Tariffs suck. Politicians bluster about punishing foreign countries (like China) by charging tariffs for goods crossing our border that are inexpensive for U.S. consumers to buy. Yes, it reduces the demand for the foreign products in question, but it also screws the American consumer. It hits those on fixed incomes and folks of limited incomes the hardest.
Also, tariffs take a large tole even on health. Here's an example ... Back in time, the U.S. government, bending to pressure from our sugar beet growers, started charging high tariffs on foreign sugar being imported to the U.S. Anything made with sugar skyrocketed in price overnight. The beet growers loved the new income, and the destruction of their foreign competition, but the food processors had to find a cheaper alternative to sugar. That's when the chemists came up with High Fructose Corn Syrup (HFCS). I read recently that HFCS actually increases appetite. At this point, according to another article, the average American consumes an average of 58 gallons of HFCS each year.
Is there a correlation between the American obesity problem that began at about the same time that HFCS was introduced into the American diet?? I believe so. I, for one, read every label on the food I buy. If it contains HFCS, I put it back on the shelf and look for an alternative.
Start reading the labels folks. You'll be surprised at just how many products you buy contain HFCS. Once your system is cleared of HFCS, it tastes disgusting. Very artificial and it tastes just like a chemical has been added to the food in question ... which of course, it has. .
Here's a good test: If you like sweet pickle relish ... try a container of Del Monte sweet pickle relish as an option to your regular one that you usually buy. Del Monte is made with sugar and no HFCS is present in the product. Yes, Del Monte is a little more expensive ... but worth it.
Also, if you're a soda drinker, buy the ones from Mexico. Even Mexican Coca Cola is made with real sugar. Waaaay better. Now available at Costco, Walmart and any Mexican market.
Sorry if I was out of place posting this on an audio site ... but hey, we need to be informed about this stuff too, right?
Yes, it all depends on the shipper. Anything sent USPS should not exact a fee. I've bought three folding knives (on three occasions) from a Canadian site and the postage for each was around $3.00 and I got them within 5 days. No problem, no hassle.
Something like your speakers can present a problem due to their size. You can't get around that. A few years back I sent an amp back to a Canadian site for a mod and was told to state that it was for repairs and never was assessed a fee of any sort, just the cost of the unit, size and weight. This was through FedEx. It went straight through with no hassles, both ways.
The question about where the speakers were made is the most important one. If they were made in England you will be paying import duty in addition to any shipping and brokerage fees. If they had been made in Canada there would be no duty because Canada is one of the members of NAFTA.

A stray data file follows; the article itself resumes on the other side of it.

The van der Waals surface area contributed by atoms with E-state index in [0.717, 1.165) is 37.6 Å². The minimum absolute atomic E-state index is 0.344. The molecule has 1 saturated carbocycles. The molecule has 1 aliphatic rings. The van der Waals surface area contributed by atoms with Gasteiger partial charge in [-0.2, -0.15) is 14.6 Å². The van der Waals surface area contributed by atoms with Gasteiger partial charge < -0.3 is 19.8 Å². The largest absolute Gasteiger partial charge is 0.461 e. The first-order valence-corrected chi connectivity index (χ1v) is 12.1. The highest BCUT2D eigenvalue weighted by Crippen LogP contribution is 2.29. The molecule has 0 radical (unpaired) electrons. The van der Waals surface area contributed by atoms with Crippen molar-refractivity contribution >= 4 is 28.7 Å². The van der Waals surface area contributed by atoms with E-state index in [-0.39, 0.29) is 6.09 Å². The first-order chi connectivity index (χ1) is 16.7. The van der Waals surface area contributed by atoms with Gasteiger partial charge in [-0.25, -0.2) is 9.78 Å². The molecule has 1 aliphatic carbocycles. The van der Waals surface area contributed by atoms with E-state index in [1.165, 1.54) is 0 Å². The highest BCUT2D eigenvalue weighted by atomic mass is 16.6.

I bought a pair of Proac speakers, made in England, from a seller in British Columbia and drove them across the border to Seattle. At the U.S. customs office at the border I had to spend an hour waiting for a customs officer to go through thousands of product listings in a book that looked like the Manhattan phone directory. She eventually gave up and asked me what I’d paid for the speakers ($1,400) and she assigned a duty of something like $200, which was totally arbitrary, of course. So, there’s a certain amount of uncertainty in the process.
I'm not sure how you would accomplish it but getting an answer in advance from U.S. customs could avoid an unpleasant surprise.
I bought 2 used pieces of equipment from Canada several years ago, a phono pre-amp and a CD player. In both cases the seller lived near the border and drove the items into the US and shipped them. They said the border guards never checked. Of course that depends on the check point. One seller said the US site was the nearest FedEx site and people did this all the time, especially for eBay sales. Might be harder with speakers.
Riffer makes a good point about preparing for the worst because it is like a roller coaster, once you go over the top, you are no longer in control. Best case is probably that you pay brokerage only, which I get charged for even small purchases from Partsconnexion, unless they are shipped by postal service. Some years ago, I believe it was around a hundred bucks or so for a SF preamp. The NAFTA comments are valid but I would add, from experience, they are picky about the documentation being on a specific form and executed by the manufacturer, otherwise it may do you no good that they were manufactured in Canada. One scenairo I have no experience with is shipping by a commercial carrier (I.e., a trucking company), although I would expect similar issues.
I bought a Rega table, made in England, and the seller shipped to me unknowing of the fee. When UPS delivered it I owed $45. Not sure how it was assessed but it seems Fedex and UPS charge the fee. With the CAD to USD exchange rate good deals are to be had from our northern neighbors.